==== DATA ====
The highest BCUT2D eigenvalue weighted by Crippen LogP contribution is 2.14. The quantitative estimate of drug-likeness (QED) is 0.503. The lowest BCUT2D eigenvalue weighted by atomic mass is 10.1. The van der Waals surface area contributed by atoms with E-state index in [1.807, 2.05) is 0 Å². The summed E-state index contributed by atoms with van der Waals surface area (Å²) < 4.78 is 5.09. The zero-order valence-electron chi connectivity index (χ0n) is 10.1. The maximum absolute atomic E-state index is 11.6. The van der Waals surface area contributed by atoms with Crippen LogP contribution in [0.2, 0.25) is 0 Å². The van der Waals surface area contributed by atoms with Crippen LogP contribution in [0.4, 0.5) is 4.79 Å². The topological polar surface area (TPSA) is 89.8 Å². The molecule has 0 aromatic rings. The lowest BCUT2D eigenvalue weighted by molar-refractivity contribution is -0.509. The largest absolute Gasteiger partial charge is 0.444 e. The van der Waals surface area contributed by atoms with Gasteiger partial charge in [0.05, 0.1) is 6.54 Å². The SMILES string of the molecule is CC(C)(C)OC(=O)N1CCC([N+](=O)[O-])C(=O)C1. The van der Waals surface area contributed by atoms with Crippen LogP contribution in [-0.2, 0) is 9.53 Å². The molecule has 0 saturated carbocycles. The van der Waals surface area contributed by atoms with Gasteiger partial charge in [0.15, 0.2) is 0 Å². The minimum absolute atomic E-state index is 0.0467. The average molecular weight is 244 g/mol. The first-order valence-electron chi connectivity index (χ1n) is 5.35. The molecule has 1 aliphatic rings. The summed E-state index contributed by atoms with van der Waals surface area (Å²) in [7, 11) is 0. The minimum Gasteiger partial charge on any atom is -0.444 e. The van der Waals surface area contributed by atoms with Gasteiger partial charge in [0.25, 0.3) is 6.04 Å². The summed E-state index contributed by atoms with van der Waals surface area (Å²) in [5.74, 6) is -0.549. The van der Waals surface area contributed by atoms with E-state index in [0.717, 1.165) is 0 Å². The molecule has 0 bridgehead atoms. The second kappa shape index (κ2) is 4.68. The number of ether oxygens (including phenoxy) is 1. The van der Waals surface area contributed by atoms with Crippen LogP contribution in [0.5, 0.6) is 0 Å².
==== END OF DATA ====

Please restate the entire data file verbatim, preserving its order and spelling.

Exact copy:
The highest BCUT2D eigenvalue weighted by Crippen LogP contribution is 2.14. The quantitative estimate of drug-likeness (QED) is 0.503. The lowest BCUT2D eigenvalue weighted by atomic mass is 10.1. The van der Waals surface area contributed by atoms with E-state index in [1.807, 2.05) is 0 Å². The summed E-state index contributed by atoms with van der Waals surface area (Å²) < 4.78 is 5.09. The zero-order valence-electron chi connectivity index (χ0n) is 10.1. The maximum absolute atomic E-state index is 11.6. The van der Waals surface area contributed by atoms with Crippen LogP contribution in [0.2, 0.25) is 0 Å². The van der Waals surface area contributed by atoms with Crippen LogP contribution in [0.4, 0.5) is 4.79 Å². The topological polar surface area (TPSA) is 89.8 Å². The molecule has 0 aromatic rings. The lowest BCUT2D eigenvalue weighted by molar-refractivity contribution is -0.509. The largest absolute Gasteiger partial charge is 0.444 e. The van der Waals surface area contributed by atoms with Gasteiger partial charge in [0.05, 0.1) is 6.54 Å². The SMILES string of the molecule is CC(C)(C)OC(=O)N1CCC([N+](=O)[O-])C(=O)C1. The van der Waals surface area contributed by atoms with Crippen LogP contribution in [-0.2, 0) is 9.53 Å². The molecule has 0 saturated carbocycles. The van der Waals surface area contributed by atoms with Gasteiger partial charge in [0.15, 0.2) is 0 Å². The minimum absolute atomic E-state index is 0.0467. The average molecular weight is 244 g/mol. The first-order valence-electron chi connectivity index (χ1n) is 5.35. The molecule has 1 aliphatic rings. The summed E-state index contributed by atoms with van der Waals surface area (Å²) in [7, 11) is 0. The minimum Gasteiger partial charge on any atom is -0.444 e. The van der Waals surface area contributed by atoms with Gasteiger partial charge in [0.25, 0.3) is 6.04 Å². The summed E-state index contributed by atoms with van der Waals surface area (Å²) in [5.74, 6) is -0.549. The van der Waals surface area contributed by atoms with E-state index in [0.717, 1.165) is 0 Å². The molecule has 0 bridgehead atoms. The second kappa shape index (κ2) is 4.68. The number of ether oxygens (including phenoxy) is 1. The van der Waals surface area contributed by atoms with Crippen LogP contribution in [0.5, 0.6) is 0 Å².